Federal Council decides to remove exemption from duty for e-vehicles
Bern, 08.11.2023 - From 1 January 2024, e-vehicles will be subject to automobile duty. During its meeting on 8 November 2023, the Federal Council took note of the results of the consultation on removing the exemption from duty for e-vehicles and approved an amendment to the Vehicle Duty Ordinance. The Federal Council's aim is to redress shortfalls in tax receipts and to secure the deposits flowing into the motorway and urban transportation fund. The imposition of duty on e-vehicles is part of the budget adjustment concept which the Federal Council adopted at its meeting on 25 January 2023.
Based on the Vehicle Duty Act, the Federal Council levies 4% duty on vehicles for passenger or goods transport. Revenue from automobile duty counts as restricted funds under the Federal Constitution, and is allocated to the motorway and urban transportation fund. E‑vehicles have been exempt from automobile duty since its introduction in 1997. At the time, the Federal Council's aim in introducing the exemption was, in particular, to create market incentives for the development of electromobility.
With the growth in electromobility, the situation has now changed significantly. Between 2018 and 2022, annual imports of e-vehicles saw an almost sixfold increase, from around 8,000 to over 45,000. In the first half of 2023, some 30,400 e-vehicles were imported. Compared to the figure one year earlier (just under 18,300), this corresponds to an increase of approximately 66%. The share of e-vehicles in total imports was about 23% in the first half of 2023 (previous year: approx. 16%). This increase led to an appreciable decrease in receipts from automobile duty: for 2022 as a whole, the tax shortfall is around CHF 78 million, and for the current year a shortfall of some CHF 100 million to CHF 150 million is expected. If the exemption from duty had continued, the estimated cumulative tax shortfall for 2024 to 2030 would have been CHF 2 billion to CHF 3 billion. By making e-vehicles subject to automobile duty, the Federal Council is acting to redress this shortfall.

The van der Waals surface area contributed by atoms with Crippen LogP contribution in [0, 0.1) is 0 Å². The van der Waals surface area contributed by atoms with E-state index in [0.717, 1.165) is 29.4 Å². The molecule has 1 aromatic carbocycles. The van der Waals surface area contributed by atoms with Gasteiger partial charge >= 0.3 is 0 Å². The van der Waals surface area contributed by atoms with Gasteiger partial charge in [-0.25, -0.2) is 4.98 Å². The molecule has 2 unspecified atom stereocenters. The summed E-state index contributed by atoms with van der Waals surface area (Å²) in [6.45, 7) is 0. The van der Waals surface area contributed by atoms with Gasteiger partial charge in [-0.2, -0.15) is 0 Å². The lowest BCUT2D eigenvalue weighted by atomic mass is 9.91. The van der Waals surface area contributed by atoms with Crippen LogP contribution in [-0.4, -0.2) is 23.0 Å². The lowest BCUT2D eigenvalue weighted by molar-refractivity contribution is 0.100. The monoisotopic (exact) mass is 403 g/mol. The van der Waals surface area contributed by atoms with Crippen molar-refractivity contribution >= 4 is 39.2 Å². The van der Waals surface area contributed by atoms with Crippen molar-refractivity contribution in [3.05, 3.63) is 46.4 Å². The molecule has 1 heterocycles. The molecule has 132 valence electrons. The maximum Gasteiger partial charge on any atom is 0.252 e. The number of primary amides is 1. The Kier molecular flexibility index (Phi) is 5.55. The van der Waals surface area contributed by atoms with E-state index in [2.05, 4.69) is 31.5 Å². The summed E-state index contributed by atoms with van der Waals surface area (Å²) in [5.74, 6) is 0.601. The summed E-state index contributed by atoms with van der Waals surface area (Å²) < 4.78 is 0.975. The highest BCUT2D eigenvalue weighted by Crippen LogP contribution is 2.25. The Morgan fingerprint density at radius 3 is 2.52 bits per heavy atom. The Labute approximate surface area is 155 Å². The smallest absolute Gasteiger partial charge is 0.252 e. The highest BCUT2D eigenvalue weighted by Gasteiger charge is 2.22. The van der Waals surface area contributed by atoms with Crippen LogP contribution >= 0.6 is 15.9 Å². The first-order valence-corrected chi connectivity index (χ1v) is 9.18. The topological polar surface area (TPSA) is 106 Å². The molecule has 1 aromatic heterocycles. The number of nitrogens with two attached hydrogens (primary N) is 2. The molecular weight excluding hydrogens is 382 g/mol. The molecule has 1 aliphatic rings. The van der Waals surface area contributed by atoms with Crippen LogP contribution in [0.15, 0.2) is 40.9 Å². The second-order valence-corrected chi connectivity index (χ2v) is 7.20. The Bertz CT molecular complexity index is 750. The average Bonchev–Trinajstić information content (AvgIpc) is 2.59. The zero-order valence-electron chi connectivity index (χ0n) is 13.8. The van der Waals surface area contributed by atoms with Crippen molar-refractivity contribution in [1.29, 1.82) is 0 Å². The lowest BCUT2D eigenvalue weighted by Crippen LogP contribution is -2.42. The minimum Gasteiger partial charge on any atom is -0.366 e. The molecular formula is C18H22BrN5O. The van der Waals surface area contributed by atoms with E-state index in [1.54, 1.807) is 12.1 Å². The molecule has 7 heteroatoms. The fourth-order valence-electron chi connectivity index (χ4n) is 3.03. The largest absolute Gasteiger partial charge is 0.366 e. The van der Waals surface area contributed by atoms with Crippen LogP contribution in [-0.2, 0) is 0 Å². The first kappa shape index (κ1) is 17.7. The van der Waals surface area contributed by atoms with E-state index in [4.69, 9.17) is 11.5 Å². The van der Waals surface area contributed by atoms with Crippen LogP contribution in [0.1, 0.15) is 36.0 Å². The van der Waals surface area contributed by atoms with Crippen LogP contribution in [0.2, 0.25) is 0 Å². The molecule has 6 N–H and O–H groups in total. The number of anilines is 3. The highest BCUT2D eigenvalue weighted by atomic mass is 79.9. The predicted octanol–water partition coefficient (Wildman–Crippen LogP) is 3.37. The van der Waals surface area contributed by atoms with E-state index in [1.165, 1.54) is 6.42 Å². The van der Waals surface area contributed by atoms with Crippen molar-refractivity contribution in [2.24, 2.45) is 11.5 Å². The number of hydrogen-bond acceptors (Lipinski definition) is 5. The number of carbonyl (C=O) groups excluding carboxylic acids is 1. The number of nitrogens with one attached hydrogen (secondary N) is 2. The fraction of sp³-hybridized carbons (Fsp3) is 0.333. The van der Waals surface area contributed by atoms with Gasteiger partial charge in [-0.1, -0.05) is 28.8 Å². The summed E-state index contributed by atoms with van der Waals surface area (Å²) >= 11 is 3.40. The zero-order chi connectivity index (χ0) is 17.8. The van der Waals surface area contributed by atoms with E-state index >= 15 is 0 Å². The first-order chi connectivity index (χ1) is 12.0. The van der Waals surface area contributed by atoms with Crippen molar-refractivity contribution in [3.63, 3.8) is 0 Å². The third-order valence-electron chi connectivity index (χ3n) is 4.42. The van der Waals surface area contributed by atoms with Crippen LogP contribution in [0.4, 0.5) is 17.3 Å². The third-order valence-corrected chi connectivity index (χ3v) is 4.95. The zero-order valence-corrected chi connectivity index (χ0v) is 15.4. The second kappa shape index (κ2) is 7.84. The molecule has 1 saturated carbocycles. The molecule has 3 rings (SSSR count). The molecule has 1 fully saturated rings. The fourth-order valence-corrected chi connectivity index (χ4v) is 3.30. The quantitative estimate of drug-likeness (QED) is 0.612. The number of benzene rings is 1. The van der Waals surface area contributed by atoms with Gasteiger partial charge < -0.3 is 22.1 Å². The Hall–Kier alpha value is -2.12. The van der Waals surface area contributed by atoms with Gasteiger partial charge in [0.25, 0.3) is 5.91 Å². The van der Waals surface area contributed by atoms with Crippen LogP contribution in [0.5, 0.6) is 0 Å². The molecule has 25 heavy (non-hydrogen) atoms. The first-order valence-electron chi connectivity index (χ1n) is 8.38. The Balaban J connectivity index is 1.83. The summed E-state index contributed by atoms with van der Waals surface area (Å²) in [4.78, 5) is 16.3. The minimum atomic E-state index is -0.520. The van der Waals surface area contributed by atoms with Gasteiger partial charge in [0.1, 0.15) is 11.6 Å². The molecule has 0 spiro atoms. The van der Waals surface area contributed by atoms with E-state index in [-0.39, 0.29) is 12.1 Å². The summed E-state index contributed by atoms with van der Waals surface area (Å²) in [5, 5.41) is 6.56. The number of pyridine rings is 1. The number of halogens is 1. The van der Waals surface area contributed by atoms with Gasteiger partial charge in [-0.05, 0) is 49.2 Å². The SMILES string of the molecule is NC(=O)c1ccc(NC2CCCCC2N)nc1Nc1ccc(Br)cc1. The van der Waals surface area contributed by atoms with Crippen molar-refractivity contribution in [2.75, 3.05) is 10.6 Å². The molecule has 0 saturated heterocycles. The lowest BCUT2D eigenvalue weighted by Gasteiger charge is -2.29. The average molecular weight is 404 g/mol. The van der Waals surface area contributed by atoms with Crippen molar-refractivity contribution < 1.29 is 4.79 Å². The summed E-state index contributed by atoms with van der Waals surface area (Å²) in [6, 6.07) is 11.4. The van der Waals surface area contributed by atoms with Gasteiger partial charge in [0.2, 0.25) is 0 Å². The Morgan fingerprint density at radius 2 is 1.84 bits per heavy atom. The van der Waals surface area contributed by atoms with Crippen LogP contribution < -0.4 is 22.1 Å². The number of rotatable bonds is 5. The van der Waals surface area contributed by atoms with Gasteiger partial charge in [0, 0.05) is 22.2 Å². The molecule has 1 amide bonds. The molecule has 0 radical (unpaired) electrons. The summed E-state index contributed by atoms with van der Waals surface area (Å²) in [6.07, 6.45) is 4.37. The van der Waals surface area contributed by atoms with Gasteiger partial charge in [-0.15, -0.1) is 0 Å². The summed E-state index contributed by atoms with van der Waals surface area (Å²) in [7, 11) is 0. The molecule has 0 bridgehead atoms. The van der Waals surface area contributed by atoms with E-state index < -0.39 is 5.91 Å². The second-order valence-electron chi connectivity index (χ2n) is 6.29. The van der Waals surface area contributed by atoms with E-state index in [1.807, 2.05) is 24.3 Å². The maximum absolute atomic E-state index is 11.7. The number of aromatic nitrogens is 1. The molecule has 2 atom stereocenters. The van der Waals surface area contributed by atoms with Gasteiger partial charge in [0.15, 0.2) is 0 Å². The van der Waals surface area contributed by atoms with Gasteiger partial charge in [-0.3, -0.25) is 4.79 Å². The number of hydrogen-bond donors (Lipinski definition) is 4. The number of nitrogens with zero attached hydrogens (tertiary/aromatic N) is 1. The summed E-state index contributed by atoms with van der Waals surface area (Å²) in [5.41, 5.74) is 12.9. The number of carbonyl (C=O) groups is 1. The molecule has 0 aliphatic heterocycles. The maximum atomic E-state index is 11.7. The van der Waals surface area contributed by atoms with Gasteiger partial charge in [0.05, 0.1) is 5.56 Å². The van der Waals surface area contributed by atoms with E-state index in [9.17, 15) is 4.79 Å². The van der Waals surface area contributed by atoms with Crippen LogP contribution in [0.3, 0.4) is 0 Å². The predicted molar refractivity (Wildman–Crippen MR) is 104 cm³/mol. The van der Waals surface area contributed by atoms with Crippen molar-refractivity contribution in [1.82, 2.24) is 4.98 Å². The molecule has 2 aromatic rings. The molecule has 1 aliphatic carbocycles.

Amendment to the Automobile Duty Ordinance
Following the removal of the exemption on 1 January 2024, e-vehicles will be subject to the normal 4% rate of duty on automobiles for passenger or goods transport. The duty is levied on the import price, rather than the final sale price. According to the industry, the ongoing reduction in production costs for e-vehicles will result in price parity between fossil fuel vehicles and e-vehicles as from 2025. It should therefore still be possible to achieve a profit margin in the future, without increasing prices for the consumer and without state subsidies.
Part of the budget adjustment concept
In the consultation on amending the Vehicle Duty Ordinance, which ran from 5 April to 12 July 2023, a clear majority of participants were in favour of the amendment. Around one third of those who took part in the consultation wanted a later implementation date.
The Federal Council takes the view that the exemption from duty as an incentive is no longer necessary, given the sharp rise in the share of e-vehicles in total car imports and the convergence of prices. Moreover, the imposition of duty on e-vehicles is part of the budget adjustment concept which the Federal Council adopted at its meeting on 25 January 2023. The future imposition of duty on e-vehicles will have a positive impact on the entire federal budget: an increase in deposits from automobile duty in the motorway and urban transportation fund will mean that the deposits in the fund from mineral oil tax can be reduced, at least temporarily. This will take up to CHF 150 million a year off the general federal budget.
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